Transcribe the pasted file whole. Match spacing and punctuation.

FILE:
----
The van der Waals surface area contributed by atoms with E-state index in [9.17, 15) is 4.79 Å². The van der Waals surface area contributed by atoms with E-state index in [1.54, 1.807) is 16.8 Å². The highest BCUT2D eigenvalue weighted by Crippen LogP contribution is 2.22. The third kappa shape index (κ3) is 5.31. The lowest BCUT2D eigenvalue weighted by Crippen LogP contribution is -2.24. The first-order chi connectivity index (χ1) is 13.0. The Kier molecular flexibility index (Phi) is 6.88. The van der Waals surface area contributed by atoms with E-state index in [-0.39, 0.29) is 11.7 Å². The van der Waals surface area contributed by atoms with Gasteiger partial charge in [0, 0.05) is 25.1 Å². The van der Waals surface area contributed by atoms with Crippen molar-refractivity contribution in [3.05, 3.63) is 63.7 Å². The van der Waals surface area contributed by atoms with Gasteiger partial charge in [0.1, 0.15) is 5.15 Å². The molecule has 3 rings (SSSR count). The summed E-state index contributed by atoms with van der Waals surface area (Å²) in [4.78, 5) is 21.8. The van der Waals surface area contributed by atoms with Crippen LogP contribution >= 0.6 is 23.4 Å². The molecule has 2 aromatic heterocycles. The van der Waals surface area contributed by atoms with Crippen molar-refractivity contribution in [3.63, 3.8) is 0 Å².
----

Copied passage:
The van der Waals surface area contributed by atoms with E-state index in [9.17, 15) is 4.79 Å². The van der Waals surface area contributed by atoms with E-state index in [1.54, 1.807) is 16.8 Å². The highest BCUT2D eigenvalue weighted by Crippen LogP contribution is 2.22. The third kappa shape index (κ3) is 5.31. The lowest BCUT2D eigenvalue weighted by Crippen LogP contribution is -2.24. The first-order chi connectivity index (χ1) is 13.0. The Kier molecular flexibility index (Phi) is 6.88. The van der Waals surface area contributed by atoms with E-state index in [-0.39, 0.29) is 11.7 Å². The van der Waals surface area contributed by atoms with Gasteiger partial charge in [0, 0.05) is 25.1 Å². The van der Waals surface area contributed by atoms with Crippen molar-refractivity contribution in [3.05, 3.63) is 63.7 Å². The van der Waals surface area contributed by atoms with Gasteiger partial charge in [0.1, 0.15) is 5.15 Å². The molecule has 3 rings (SSSR count). The summed E-state index contributed by atoms with van der Waals surface area (Å²) in [4.78, 5) is 21.8. The van der Waals surface area contributed by atoms with Crippen LogP contribution >= 0.6 is 23.4 Å². The molecule has 2 aromatic heterocycles. The van der Waals surface area contributed by atoms with Crippen molar-refractivity contribution in [3.63, 3.8) is 0 Å².